Upon arriving in Ghardaia I discovered that only recently there had been a revolution and fierce fighting between the rival Berber Mozabites and Chaamba Arabs tribes. The source of the conflict stemmed from arguments surrounding jobs, land and housing and unfortunately due to the sheer number of police I saw on almost every street corner this situation doesn’t look like it is going to disappear anytime soon. It made me feel pretty uncomfortable, I didn’t see any other tourists and I think if I’d have researched properly before I got here I wouldn’t have visited.
Thankfully though, I did and I saw some fascinating things including many of the historic buildings that are painted in a distinctive white, pink or red colour. A must-see place is the settlement called Beni Isguen, an UNESCO World Heritage site that’s a fortified city originally constructed in the 10th century. It is a very religious place that previously only muslims were allowed to enter, thankfully now tourists can venture but they aren’t allowed to take photos of locals, smoke or wear revealing clothing (including shorts).
It hasn’t rained here for over 4 years, I’ve no idea how the locals cope as it was pushing 40 degrees when I visited. Be sure to hire a guide when you visit, it’s only 300 Dinar (£1.50) for 1-3 people, although unfortunately it’s only in French. One unique and rather fascinating fact about this place is that the women, unlike in other Islamic parts of the world, wear white to symbolise peace and they are only allowed to have one eye uncovered from head to toe. I’ve no idea how they manage to walk around, but they are incredible and a sight to be seen.
Clearly some people who ended up in Ghardaia aren’t from here originally as I saw a lot of begging and homeless people, something that is forbidden in Islam. Located at a crossroads, many people have made it here from other parts of Africa and are heading north to the Mediterranean, it was really sad to see and is just one more problem for this unique Saharan oasis city to tackle.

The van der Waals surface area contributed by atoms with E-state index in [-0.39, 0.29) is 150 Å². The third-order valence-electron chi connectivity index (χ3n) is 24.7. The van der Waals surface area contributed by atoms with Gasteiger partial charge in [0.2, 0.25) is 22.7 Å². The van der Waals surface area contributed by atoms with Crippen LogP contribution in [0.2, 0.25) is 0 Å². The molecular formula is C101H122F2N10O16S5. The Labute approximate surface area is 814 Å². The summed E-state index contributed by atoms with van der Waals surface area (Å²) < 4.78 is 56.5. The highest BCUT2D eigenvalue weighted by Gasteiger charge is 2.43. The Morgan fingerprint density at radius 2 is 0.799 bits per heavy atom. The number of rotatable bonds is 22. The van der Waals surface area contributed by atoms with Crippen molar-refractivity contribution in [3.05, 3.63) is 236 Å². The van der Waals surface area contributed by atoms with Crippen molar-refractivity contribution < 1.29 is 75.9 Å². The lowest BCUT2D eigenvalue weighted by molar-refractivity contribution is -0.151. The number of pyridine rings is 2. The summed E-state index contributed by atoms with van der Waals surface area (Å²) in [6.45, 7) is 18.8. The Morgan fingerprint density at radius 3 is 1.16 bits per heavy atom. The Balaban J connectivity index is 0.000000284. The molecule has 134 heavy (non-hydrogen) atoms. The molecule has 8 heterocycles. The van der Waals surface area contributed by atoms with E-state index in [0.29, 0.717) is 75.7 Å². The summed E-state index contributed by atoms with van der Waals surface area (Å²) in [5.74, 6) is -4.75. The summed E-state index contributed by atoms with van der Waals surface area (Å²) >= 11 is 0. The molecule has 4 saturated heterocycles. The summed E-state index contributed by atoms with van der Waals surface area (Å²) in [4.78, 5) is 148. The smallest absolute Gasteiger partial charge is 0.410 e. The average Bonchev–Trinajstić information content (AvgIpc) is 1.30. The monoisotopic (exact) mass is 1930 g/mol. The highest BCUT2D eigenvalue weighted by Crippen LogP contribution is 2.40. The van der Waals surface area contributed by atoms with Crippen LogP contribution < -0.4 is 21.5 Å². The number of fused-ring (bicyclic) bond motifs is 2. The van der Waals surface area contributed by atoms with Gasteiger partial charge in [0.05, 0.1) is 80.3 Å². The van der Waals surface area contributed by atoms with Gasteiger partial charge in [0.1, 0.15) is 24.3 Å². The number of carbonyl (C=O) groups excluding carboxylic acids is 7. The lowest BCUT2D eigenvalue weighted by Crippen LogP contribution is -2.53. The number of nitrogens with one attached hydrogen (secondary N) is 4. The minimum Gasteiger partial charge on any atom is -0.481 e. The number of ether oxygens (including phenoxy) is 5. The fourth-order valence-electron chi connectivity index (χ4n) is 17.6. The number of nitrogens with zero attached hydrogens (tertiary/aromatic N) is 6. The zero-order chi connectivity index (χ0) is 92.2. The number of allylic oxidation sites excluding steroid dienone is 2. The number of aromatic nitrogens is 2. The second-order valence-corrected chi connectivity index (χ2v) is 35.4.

Sadly it was time for me to leave Algeria, after thankfully flying back from Ghardaia to Algiers it was time to face the dreaded immigration/passport control people once more at the airport. I really thought us Brits were meant to be good at queuing but after seemingly being in the wrong line again and being shouted at again, after more than an hour I finally made it through to departures. I was so happy to discover Algerian wine being sold. I didn’t see it anywhere else, although to be fair I didn’t look very hard but I’ve heard it’s pretty good quality so I’ll let you know once I’ve opened the bottle.
There were literally hundreds more places I could have visited that would have all been just as stunning, something that I learned quite quickly is that if you embrace the country, the country will embrace you back. It reminded me a lot of pre-war Syria, as if something is about to kick off and it made me feel a bit uncomfortable at times; although most of the people I met were friendly and welcoming I think I’ll leave it a few years and see whether my feelings on the situation have changed.
Travelling around Algeria
Well, it was certainly an experience to say the least. It isn’t easy due to a high police presence, however they are more there to protect you rather than anything else. This can often been seen as a good, or a bad thing. For me personally I found it quite threatening at first but when you realise they are just looking after your safety and not just being a pain then I felt a bit more comfortable, however I’ll let you make your mind own up.
Air Algérie is the national airline of Algeria and is pretty much your only option if you wish to get around the country quickly. They have regular flights to various far-flung places, I travelled on several internal flights to Timimoun and Ghardaia with them on a rather scary ATR 72-500. Seriously these planes should be scrapped and put in a museum, they are old, they are falling apart but at least they do give you some service on board (unlike British Airways!). Although they aren’t the best, they are also by far from being the worst too, one amusing thing to note is that if your flight isn’t full they may attempt to leave early!
Often the most complicated part of visiting a country is applying for the visa, thankfully I’ve put an easy guide together for how to apply if you have a British passport. Click here to check it out. Algeria is one country that seriously needs to loosen the strings on its visa restrictions as it’s definitely affecting the number of people visiting, you must be in possession of a visa before arriving!
If you’d like to discover more photographs and information from this trip or any others please feel free to ask me any questions. You can visit my Facebook page and please don’t forget to ‘Like’ Travel Geek UK.